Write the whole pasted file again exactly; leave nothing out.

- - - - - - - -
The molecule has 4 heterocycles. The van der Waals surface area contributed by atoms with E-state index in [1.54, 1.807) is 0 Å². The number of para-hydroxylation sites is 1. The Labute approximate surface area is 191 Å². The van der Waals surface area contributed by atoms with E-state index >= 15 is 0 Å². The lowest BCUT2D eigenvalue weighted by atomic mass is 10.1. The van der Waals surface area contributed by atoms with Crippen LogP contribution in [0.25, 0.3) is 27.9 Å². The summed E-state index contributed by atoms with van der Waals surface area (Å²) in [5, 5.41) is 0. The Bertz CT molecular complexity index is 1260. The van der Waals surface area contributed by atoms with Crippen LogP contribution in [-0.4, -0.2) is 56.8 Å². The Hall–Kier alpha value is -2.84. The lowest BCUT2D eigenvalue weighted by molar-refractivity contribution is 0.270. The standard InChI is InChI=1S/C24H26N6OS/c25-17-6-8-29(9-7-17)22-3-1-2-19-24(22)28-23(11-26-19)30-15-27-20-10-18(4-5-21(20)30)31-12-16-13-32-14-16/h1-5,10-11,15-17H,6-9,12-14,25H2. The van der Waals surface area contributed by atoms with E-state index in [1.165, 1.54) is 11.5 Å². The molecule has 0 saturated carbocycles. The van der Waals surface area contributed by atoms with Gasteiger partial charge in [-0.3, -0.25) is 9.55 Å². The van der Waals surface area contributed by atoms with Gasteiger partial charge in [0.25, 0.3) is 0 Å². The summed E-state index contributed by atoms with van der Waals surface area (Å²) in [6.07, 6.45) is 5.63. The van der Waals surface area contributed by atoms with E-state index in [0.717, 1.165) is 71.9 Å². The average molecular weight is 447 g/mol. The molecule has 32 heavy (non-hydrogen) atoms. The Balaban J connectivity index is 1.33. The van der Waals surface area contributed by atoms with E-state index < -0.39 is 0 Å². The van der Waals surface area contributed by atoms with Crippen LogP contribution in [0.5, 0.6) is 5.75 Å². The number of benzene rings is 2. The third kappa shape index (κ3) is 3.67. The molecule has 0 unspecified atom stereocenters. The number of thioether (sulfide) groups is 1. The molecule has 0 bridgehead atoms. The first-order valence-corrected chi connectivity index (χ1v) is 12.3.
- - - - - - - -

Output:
The molecule has 4 heterocycles. The van der Waals surface area contributed by atoms with E-state index in [1.54, 1.807) is 0 Å². The number of para-hydroxylation sites is 1. The Labute approximate surface area is 191 Å². The van der Waals surface area contributed by atoms with E-state index >= 15 is 0 Å². The lowest BCUT2D eigenvalue weighted by atomic mass is 10.1. The van der Waals surface area contributed by atoms with Crippen LogP contribution in [0.25, 0.3) is 27.9 Å². The summed E-state index contributed by atoms with van der Waals surface area (Å²) in [5, 5.41) is 0. The Bertz CT molecular complexity index is 1260. The van der Waals surface area contributed by atoms with Crippen LogP contribution in [-0.4, -0.2) is 56.8 Å². The Hall–Kier alpha value is -2.84. The lowest BCUT2D eigenvalue weighted by molar-refractivity contribution is 0.270. The standard InChI is InChI=1S/C24H26N6OS/c25-17-6-8-29(9-7-17)22-3-1-2-19-24(22)28-23(11-26-19)30-15-27-20-10-18(4-5-21(20)30)31-12-16-13-32-14-16/h1-5,10-11,15-17H,6-9,12-14,25H2. The van der Waals surface area contributed by atoms with E-state index in [1.165, 1.54) is 11.5 Å². The molecule has 0 saturated carbocycles. The van der Waals surface area contributed by atoms with Gasteiger partial charge in [-0.3, -0.25) is 9.55 Å². The van der Waals surface area contributed by atoms with Gasteiger partial charge in [0.25, 0.3) is 0 Å². The summed E-state index contributed by atoms with van der Waals surface area (Å²) in [6.07, 6.45) is 5.63. The van der Waals surface area contributed by atoms with E-state index in [0.717, 1.165) is 71.9 Å². The average molecular weight is 447 g/mol. The molecule has 32 heavy (non-hydrogen) atoms. The Balaban J connectivity index is 1.33. The van der Waals surface area contributed by atoms with E-state index < -0.39 is 0 Å². The van der Waals surface area contributed by atoms with Crippen LogP contribution in [0.5, 0.6) is 5.75 Å². The number of benzene rings is 2. The third kappa shape index (κ3) is 3.67. The molecule has 0 unspecified atom stereocenters. The number of thioether (sulfide) groups is 1. The molecule has 0 bridgehead atoms. The first-order valence-corrected chi connectivity index (χ1v) is 12.3.